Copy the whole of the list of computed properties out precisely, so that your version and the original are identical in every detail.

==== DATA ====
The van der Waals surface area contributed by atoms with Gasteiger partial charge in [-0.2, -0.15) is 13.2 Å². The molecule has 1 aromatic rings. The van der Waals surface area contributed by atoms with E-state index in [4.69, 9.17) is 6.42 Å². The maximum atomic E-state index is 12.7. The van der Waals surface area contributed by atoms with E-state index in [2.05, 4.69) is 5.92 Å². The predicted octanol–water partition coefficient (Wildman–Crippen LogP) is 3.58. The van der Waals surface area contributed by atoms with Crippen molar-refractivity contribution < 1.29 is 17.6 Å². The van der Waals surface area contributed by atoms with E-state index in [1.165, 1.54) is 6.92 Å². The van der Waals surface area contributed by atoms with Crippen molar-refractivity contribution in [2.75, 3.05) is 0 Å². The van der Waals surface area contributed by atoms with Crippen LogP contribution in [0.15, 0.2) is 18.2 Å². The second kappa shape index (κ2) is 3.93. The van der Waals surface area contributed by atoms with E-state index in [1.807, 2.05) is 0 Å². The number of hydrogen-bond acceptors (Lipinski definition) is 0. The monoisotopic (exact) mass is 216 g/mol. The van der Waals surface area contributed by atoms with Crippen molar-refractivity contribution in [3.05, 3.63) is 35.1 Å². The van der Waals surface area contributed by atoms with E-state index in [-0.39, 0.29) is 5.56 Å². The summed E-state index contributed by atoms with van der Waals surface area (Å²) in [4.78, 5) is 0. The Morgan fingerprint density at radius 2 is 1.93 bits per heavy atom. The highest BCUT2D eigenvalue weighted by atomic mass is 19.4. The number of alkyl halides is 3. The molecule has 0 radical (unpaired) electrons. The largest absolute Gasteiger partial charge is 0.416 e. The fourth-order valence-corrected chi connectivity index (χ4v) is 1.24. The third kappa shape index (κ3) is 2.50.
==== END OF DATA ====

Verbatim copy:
The van der Waals surface area contributed by atoms with Gasteiger partial charge in [-0.2, -0.15) is 13.2 Å². The molecule has 1 aromatic rings. The van der Waals surface area contributed by atoms with E-state index in [4.69, 9.17) is 6.42 Å². The maximum atomic E-state index is 12.7. The van der Waals surface area contributed by atoms with E-state index in [2.05, 4.69) is 5.92 Å². The predicted octanol–water partition coefficient (Wildman–Crippen LogP) is 3.58. The van der Waals surface area contributed by atoms with Crippen molar-refractivity contribution < 1.29 is 17.6 Å². The van der Waals surface area contributed by atoms with E-state index in [1.165, 1.54) is 6.92 Å². The van der Waals surface area contributed by atoms with Crippen molar-refractivity contribution in [2.75, 3.05) is 0 Å². The van der Waals surface area contributed by atoms with Crippen LogP contribution in [0.15, 0.2) is 18.2 Å². The second kappa shape index (κ2) is 3.93. The van der Waals surface area contributed by atoms with E-state index in [1.807, 2.05) is 0 Å². The number of hydrogen-bond acceptors (Lipinski definition) is 0. The monoisotopic (exact) mass is 216 g/mol. The van der Waals surface area contributed by atoms with Crippen molar-refractivity contribution in [3.05, 3.63) is 35.1 Å². The van der Waals surface area contributed by atoms with E-state index in [-0.39, 0.29) is 5.56 Å². The summed E-state index contributed by atoms with van der Waals surface area (Å²) in [4.78, 5) is 0. The Morgan fingerprint density at radius 2 is 1.93 bits per heavy atom. The highest BCUT2D eigenvalue weighted by atomic mass is 19.4. The number of alkyl halides is 3. The molecule has 0 radical (unpaired) electrons. The largest absolute Gasteiger partial charge is 0.416 e. The fourth-order valence-corrected chi connectivity index (χ4v) is 1.24. The third kappa shape index (κ3) is 2.50.